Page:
With regards to South Africa, there simply isn't a lot of reporting. S.A. isn't a major power like China or the US, doesn't have the historical ties of France or the UK (or Europe in general, for that matter).

The coverage of the African continent as a whole does tend to focus on the negatives; whether this is justified or not I'm not in a position to say. We do hear a fair amount about the poverty, disease, and strife facing many of the countries on the continent; but the amount of attention paid to, say, the situation in Darfur or the AIDS crisis is still virtually non-existent when compared with the trivialities which do receive much coverage- celebrity affairs, sports, and the like.

While there's inarguably a certain amount of ethnocentricity involved in this, it also has to do with the fact that there are a lot of countries in the world, and newsmedia (internet excepted) have finite amounts of newsprint/airtime at their disposal- every column or air minute spent on one topic is one that will not be spent something else. I suspect that the amount of coverage given to South Africa in Canada is likely similar to the amount of coverage given to Canada in South Africa. If we were a football-playing nation, there might be a little bit more. Consider hosting the World Cup of Ice Hockey if you really want to get our attention.

Hope this helps!

Heinrich said...

I'm writing from the perspective of a South African who's traveled quite a bit in Europe, mostly Germany.

While I have no idea what South Africa's coverage is through media in other countries, I received a few stock-responses from the people I talked to abroad.

Firstly, the thing that struck me most is that people tend to generalise South Africa relative to the continent - i.e. South Africa = Africa. The country and the continent are the same entity, in their eyes. I found it so striking when I would introduce myself as coming from South Africa, and they (Europeans) would refer to me as coming from Africa. There is no distinction made between the two.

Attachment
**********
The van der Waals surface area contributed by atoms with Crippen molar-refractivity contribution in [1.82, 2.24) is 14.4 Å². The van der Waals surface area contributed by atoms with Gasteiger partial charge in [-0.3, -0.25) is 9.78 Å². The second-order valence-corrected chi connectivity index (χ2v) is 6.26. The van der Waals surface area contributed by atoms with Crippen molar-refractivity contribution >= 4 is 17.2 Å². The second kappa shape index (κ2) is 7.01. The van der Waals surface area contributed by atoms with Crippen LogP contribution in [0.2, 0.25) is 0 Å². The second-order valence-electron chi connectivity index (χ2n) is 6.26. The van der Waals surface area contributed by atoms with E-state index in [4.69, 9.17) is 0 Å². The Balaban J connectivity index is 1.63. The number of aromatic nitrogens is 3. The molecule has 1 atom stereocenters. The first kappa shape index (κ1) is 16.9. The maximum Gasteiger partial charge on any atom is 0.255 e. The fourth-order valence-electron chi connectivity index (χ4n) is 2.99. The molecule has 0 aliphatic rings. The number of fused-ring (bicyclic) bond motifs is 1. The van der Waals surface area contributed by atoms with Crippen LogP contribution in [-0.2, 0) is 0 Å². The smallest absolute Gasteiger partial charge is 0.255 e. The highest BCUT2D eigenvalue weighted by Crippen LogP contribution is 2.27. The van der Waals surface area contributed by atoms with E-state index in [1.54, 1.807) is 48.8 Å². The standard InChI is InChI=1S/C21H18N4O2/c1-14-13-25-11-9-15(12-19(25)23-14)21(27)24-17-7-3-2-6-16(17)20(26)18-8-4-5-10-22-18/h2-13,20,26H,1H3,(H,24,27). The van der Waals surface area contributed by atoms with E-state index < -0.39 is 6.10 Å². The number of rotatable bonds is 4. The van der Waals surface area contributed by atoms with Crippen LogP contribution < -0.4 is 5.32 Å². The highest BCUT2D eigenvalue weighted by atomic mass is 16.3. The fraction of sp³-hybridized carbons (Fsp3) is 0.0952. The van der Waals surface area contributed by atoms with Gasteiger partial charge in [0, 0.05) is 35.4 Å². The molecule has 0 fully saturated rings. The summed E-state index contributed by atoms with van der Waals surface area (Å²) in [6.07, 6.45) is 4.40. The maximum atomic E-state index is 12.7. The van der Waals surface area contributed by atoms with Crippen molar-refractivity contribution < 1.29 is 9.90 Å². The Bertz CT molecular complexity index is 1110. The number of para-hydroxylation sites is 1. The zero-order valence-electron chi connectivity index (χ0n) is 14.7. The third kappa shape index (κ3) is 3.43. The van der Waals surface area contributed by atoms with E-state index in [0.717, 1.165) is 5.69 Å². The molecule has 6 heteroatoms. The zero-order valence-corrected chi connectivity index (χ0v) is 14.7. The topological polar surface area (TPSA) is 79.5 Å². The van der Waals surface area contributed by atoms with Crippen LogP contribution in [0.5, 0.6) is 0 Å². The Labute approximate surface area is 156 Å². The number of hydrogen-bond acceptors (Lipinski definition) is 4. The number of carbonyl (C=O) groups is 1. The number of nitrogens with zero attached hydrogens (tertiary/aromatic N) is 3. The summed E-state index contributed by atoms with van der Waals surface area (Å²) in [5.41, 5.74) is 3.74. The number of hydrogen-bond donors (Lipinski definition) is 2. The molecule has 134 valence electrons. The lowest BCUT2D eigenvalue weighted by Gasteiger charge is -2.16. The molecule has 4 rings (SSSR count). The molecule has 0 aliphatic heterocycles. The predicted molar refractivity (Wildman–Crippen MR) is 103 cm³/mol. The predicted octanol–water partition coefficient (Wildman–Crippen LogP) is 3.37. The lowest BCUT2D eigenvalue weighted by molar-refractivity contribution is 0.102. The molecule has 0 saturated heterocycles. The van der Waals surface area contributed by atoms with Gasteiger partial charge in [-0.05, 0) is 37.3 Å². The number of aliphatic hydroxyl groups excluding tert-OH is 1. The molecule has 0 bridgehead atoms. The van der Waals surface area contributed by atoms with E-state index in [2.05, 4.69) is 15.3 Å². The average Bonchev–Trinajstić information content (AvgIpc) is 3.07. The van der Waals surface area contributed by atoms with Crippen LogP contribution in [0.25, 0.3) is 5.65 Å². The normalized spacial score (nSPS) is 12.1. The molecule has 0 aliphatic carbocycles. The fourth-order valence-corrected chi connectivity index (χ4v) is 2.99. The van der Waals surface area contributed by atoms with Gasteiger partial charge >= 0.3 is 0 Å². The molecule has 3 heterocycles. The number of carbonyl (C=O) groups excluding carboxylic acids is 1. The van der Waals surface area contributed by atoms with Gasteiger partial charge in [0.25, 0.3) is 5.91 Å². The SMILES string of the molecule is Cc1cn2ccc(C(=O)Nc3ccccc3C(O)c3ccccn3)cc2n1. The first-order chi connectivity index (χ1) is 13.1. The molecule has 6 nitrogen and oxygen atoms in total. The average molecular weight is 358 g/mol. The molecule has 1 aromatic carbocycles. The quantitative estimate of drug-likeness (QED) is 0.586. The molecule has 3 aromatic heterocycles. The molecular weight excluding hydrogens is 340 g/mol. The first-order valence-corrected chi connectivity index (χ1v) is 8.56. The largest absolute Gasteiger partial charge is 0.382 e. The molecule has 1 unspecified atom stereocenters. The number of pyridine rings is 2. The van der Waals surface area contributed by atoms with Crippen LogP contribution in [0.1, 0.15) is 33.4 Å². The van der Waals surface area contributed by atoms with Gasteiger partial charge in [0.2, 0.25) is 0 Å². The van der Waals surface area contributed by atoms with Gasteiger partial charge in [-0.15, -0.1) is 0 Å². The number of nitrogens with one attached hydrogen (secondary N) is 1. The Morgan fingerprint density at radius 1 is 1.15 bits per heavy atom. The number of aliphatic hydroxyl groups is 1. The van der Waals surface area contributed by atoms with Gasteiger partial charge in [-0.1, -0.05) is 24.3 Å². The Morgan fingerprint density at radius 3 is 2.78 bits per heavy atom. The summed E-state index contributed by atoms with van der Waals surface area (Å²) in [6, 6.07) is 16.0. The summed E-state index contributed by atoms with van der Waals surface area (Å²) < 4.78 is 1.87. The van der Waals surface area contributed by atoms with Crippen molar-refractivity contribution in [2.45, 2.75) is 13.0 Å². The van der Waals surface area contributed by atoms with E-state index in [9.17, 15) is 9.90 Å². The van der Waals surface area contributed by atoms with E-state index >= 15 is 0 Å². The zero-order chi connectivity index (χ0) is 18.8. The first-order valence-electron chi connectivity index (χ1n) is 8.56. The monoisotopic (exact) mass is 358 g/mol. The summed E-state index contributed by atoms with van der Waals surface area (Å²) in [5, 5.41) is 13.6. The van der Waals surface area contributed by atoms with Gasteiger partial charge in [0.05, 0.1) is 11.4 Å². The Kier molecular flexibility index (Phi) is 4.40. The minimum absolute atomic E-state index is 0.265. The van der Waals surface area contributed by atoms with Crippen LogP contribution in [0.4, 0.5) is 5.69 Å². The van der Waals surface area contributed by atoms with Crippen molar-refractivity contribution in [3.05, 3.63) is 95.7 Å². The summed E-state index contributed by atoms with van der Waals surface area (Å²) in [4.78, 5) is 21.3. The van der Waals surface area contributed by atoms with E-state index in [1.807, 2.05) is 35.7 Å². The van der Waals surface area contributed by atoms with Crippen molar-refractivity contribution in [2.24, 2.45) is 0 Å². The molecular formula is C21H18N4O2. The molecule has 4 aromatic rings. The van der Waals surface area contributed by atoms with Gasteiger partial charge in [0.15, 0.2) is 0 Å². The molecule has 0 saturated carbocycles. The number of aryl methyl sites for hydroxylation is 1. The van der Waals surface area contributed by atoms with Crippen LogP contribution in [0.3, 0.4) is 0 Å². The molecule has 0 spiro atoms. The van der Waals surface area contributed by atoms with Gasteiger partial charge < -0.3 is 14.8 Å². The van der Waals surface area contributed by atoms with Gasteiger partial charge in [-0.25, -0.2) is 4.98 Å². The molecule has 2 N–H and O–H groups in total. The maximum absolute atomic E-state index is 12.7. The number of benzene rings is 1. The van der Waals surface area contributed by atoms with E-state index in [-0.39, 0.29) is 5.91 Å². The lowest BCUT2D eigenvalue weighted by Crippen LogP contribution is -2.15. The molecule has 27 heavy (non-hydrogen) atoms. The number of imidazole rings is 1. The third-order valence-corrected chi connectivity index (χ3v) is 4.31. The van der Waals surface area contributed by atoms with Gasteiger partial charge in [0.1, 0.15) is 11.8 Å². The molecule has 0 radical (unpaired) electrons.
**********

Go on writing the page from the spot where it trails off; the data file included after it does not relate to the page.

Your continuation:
Secondly, people would ask all weird questions about animals. They would tell me there's a zoo close by with some lions, we can go visit it if I'd like... I find this cute but rather silly.

From these two small examples it seems to me that the media focuses on very specific and somewhat cliched images of South Africa - for instance our wild animals, Mandela, apartheid, etc. etc. Where do they get these ideas? From the media.

I would say then, the idea I have of media coverage of South Africa, is that it is based on people's (mis)conceptions of the place and not the place itself. Much in the same vein as talking about the "mystic Far East", or the "terrible and cruel Middle East", or the "bloody Turks taking over Germany". Although these cliched responses may be grounded in some form of reality, they are largely over-simplifications of much more complex and diverse groups of people. Real people, with real worries, real joys and distinct past (which is often very different to what it is portrayed to be in the history books).